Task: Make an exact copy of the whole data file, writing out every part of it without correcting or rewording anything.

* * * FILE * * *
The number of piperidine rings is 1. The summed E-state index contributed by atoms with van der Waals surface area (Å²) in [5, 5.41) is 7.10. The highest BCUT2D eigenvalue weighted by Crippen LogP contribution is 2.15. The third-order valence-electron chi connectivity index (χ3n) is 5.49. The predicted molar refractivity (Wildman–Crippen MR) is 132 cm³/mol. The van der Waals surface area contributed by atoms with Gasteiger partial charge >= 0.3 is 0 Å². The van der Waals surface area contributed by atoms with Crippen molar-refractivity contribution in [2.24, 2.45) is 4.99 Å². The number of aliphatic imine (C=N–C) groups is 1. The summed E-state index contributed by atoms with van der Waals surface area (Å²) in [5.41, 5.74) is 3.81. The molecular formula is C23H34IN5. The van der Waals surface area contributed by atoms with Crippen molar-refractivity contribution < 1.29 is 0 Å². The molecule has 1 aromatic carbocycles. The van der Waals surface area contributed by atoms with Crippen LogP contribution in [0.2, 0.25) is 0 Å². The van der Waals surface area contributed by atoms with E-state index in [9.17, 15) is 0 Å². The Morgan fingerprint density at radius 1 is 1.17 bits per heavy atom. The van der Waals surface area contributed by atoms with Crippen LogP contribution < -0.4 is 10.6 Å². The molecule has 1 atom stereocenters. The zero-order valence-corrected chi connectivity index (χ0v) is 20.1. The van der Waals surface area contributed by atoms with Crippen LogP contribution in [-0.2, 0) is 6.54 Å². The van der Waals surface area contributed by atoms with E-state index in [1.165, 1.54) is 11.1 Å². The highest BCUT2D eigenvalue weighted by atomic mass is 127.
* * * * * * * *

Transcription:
The number of piperidine rings is 1. The summed E-state index contributed by atoms with van der Waals surface area (Å²) in [5, 5.41) is 7.10. The highest BCUT2D eigenvalue weighted by Crippen LogP contribution is 2.15. The third-order valence-electron chi connectivity index (χ3n) is 5.49. The predicted molar refractivity (Wildman–Crippen MR) is 132 cm³/mol. The van der Waals surface area contributed by atoms with Gasteiger partial charge >= 0.3 is 0 Å². The van der Waals surface area contributed by atoms with Crippen molar-refractivity contribution in [2.24, 2.45) is 4.99 Å². The number of aliphatic imine (C=N–C) groups is 1. The summed E-state index contributed by atoms with van der Waals surface area (Å²) in [5.41, 5.74) is 3.81. The molecular formula is C23H34IN5. The van der Waals surface area contributed by atoms with Crippen molar-refractivity contribution < 1.29 is 0 Å². The molecule has 1 aromatic carbocycles. The van der Waals surface area contributed by atoms with Crippen LogP contribution in [0.2, 0.25) is 0 Å². The van der Waals surface area contributed by atoms with E-state index in [9.17, 15) is 0 Å². The Morgan fingerprint density at radius 1 is 1.17 bits per heavy atom. The van der Waals surface area contributed by atoms with Crippen LogP contribution < -0.4 is 10.6 Å². The molecule has 1 atom stereocenters. The zero-order valence-corrected chi connectivity index (χ0v) is 20.1. The van der Waals surface area contributed by atoms with Crippen LogP contribution in [-0.2, 0) is 6.54 Å². The van der Waals surface area contributed by atoms with E-state index in [1.165, 1.54) is 11.1 Å². The highest BCUT2D eigenvalue weighted by atomic mass is 127.